Have to Versus Want to
By admin | Aug 16, 2010 | Insights
In both professional and personal life, there are things we like to do and there are things we have to do. We have to pay taxes. We have to pay rent for our office space. We have to keep accurate records of our business transactions. We like to engage with our clients on innovative projects. We like the the work flexibility of remote access technology. We like going to a college football game on a crisp autumn afternoon. Based on my conversations with clients over the past few years, one of the things that is definitely falling in the “have to do it” versus the “like to do it” category is running corporate email systems.
Email has evolved to one of the, if not the most important business applications for many organizations. As email has evolved from simple communications that was a nice complement to the phone system, its complexity, its impact, its support requirements, and therefore its costs have grown exponentially. The “wow factor” for using email is gone. The “fun factor” of supporting email is definitely gone.
The good news in this development is that there is no reason to deploy, manage, or run email systems in the cumbersome and expensive ways of the past. Email systems can be deployed in one of three ways: 1) they can deployed in a traditional architecture with on-premise physical assets dedicated to email and managed by local staff. 2) Email systems can be virtualized either on site or remotely and run as file systems managed on a shared virtual infrastructure. 3) Email can be deployed in the cloud, as a service with one of several providers.
TBL is a big fan of 2 of these 3 options. Frankly, we hate to see any of our clients investing in a traditional email architecture. We believe that the leverage from either a virtualized email infrastructure or email-as-a-service from a provider like Cisco Mail is a far better use of scarce capital and resources. Without going into a long dissertation, virtualized email can either be a snap-on to existing virtual operations or can be an initial virtualization project that can be leveraged across the enterprise for exceptional returns to the business. Outsourcing email to a provider like Cisco Mail can provide users with the Outlook experience users know and love, but exports all of the capital investments and support activity to a “cloud” provider. Remember how much fun it was the last time your Exchange environment crashed? Remember the pleasant conversations with the end user community while your entire team dropped what they were doing and scurried to get email back up and running? In a Cisco Mail scenario you get to export all of the pandemonium of an email crash to your provider. In a virtualized email scenario, your email system is a file, like all of your other virtualized systems, and can be restarted off a boot from SAN to any available server resource. Both of these options sound a lot better to me than an entire I/T staff running around with their hair on fire scrambling to get email back up and running.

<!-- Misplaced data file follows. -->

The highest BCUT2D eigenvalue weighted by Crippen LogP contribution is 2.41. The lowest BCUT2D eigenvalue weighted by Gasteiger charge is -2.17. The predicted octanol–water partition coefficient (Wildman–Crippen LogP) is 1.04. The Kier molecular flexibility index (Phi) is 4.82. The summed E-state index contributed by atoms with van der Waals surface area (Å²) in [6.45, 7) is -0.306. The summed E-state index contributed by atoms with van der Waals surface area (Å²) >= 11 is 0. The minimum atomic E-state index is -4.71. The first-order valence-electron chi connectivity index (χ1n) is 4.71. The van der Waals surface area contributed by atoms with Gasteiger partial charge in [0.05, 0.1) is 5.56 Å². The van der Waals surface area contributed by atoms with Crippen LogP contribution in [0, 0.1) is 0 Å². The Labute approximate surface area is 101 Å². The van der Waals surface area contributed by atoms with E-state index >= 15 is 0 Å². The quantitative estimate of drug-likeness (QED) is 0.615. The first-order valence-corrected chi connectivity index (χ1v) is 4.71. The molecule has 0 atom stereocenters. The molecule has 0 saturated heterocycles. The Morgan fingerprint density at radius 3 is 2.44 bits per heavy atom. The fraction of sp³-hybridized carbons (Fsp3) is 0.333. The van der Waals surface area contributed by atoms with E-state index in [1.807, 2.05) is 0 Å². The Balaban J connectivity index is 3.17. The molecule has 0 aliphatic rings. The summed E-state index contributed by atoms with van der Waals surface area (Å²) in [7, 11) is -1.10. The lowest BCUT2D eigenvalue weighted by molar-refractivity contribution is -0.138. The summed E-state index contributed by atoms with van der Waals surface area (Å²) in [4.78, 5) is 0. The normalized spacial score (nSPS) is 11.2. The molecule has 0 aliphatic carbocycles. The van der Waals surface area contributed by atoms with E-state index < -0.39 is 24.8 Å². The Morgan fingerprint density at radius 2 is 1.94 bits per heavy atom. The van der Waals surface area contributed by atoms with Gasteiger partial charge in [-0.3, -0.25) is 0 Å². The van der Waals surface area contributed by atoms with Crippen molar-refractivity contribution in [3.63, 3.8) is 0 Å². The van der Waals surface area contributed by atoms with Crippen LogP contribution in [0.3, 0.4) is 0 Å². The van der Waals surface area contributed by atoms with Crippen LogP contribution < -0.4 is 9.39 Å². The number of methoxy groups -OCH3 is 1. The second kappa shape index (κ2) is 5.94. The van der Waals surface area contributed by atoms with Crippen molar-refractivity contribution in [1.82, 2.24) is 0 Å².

Since email is no longer something we like to do, but is unquestionably something we have to do, why not optimize how we deliver email services through the miracles of either virtual infrastructure or cloud services? Then maybe we can enjoy the college football season a little more.